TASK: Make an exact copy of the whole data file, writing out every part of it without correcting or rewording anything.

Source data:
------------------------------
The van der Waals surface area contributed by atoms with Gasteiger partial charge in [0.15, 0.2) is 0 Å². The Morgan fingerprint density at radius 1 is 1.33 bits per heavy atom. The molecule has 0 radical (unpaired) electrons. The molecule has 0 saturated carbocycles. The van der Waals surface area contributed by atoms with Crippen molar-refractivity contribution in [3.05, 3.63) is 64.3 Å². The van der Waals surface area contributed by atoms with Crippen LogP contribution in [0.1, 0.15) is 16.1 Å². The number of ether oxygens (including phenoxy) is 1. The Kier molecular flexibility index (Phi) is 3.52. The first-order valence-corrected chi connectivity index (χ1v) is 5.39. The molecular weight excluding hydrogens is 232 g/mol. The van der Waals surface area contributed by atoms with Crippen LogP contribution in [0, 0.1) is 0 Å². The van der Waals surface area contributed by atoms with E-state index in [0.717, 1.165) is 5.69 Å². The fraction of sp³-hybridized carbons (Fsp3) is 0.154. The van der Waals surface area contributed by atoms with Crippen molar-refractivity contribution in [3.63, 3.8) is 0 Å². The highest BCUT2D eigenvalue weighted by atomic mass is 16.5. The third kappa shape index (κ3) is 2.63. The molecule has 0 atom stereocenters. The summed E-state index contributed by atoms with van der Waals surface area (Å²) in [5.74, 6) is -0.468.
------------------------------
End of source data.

The van der Waals surface area contributed by atoms with Gasteiger partial charge in [0.15, 0.2) is 0 Å². The Morgan fingerprint density at radius 1 is 1.33 bits per heavy atom. The molecule has 0 radical (unpaired) electrons. The molecule has 0 saturated carbocycles. The van der Waals surface area contributed by atoms with Crippen molar-refractivity contribution in [3.05, 3.63) is 64.3 Å². The van der Waals surface area contributed by atoms with Crippen LogP contribution in [0.1, 0.15) is 16.1 Å². The number of ether oxygens (including phenoxy) is 1. The Kier molecular flexibility index (Phi) is 3.52. The first-order valence-corrected chi connectivity index (χ1v) is 5.39. The molecular weight excluding hydrogens is 232 g/mol. The van der Waals surface area contributed by atoms with Crippen LogP contribution in [0, 0.1) is 0 Å². The van der Waals surface area contributed by atoms with E-state index in [0.717, 1.165) is 5.69 Å². The fraction of sp³-hybridized carbons (Fsp3) is 0.154. The van der Waals surface area contributed by atoms with Crippen molar-refractivity contribution in [3.63, 3.8) is 0 Å². The highest BCUT2D eigenvalue weighted by atomic mass is 16.5. The third kappa shape index (κ3) is 2.63. The molecule has 0 atom stereocenters. The summed E-state index contributed by atoms with van der Waals surface area (Å²) in [5.74, 6) is -0.468.